“The C-X75 is in the film because they wanted a supercar for the villain,” John Edwards, head of Jaguar Land Rover’s Special Vehicle Operations division, told me at the Frankfurt show.
“We thought, why not? There wasn’t much persuading. It was an opportunity to showcase it, but it doesn’t mean a change in strategy. The decision has been made [not to make it] and we can hold our heads up high on that.”
That last bit is key: Jaguar still will not be making the C-X75 for public consumption, no matter how nicely you ask. But tantalisingly, that doesn’t make it hasn’t been looked at again in the meantime.
Jaguar is understood to have considered rebooting the C-X75 again this year in a limited production run (80 units or so) to mark its 80th anniversary and its appearance in the new Bond film, possibly even with a new C-X80 name. But the idea never got off the ground, the car being considered too old and it again being a distraction to the core new model launches.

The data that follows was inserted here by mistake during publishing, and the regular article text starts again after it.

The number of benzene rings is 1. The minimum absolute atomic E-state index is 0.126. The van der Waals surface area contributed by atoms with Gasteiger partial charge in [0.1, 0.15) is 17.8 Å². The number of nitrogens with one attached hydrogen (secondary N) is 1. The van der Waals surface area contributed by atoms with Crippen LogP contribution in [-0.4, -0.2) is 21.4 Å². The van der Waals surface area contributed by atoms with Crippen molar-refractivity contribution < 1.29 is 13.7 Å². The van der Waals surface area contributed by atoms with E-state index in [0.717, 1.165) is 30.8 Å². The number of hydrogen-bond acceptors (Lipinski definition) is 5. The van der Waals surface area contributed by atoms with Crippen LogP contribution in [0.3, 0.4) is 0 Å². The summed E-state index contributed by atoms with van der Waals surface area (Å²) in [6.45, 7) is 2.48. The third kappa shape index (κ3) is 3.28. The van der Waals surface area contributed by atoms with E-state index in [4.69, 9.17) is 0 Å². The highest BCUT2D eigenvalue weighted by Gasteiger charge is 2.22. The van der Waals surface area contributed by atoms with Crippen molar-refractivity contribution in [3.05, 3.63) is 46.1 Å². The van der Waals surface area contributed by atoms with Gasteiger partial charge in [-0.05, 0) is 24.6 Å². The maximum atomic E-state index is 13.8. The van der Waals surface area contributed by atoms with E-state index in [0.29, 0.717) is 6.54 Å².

Edwards concedes that “some people thought it shouldn’t have been spiked in the first place”, but neither that nor the car’s appearance in Bond means that Jaguar will reconsider. Indeed, the C-X75 is now a five-year-old design.
The questions on the C-X75 making a more permanent comeback were inevitable the moment it was confirmed for Bond. On that subject Edwards said: “We know what we’re doing, and that we’ll get a reaction, and [questions on] the relevance. There’s not a nervousness.”
The whispers then increased over the summer that the C-X75 was not dead yet and would be built, and to an extent that is true because seven cars were made for the film (which is probably where the whispers of it being made came from); five stunt models that are now in various states of disrepair and two ‘hero’ cars that Jaguar will keep, each model being powered by a 542bhp 5.0-litre supercharged V8 engine. But that’s your lot.
Jaguar has no plans to sell either [of the two 'hero' cars] of them off, unlike as fellow Gaydon resident Aston is doing with one example of the DB10 heading to auction.
The C-X75, then, was just never meant to be.
Read Autocar's Jaguar C-X75 review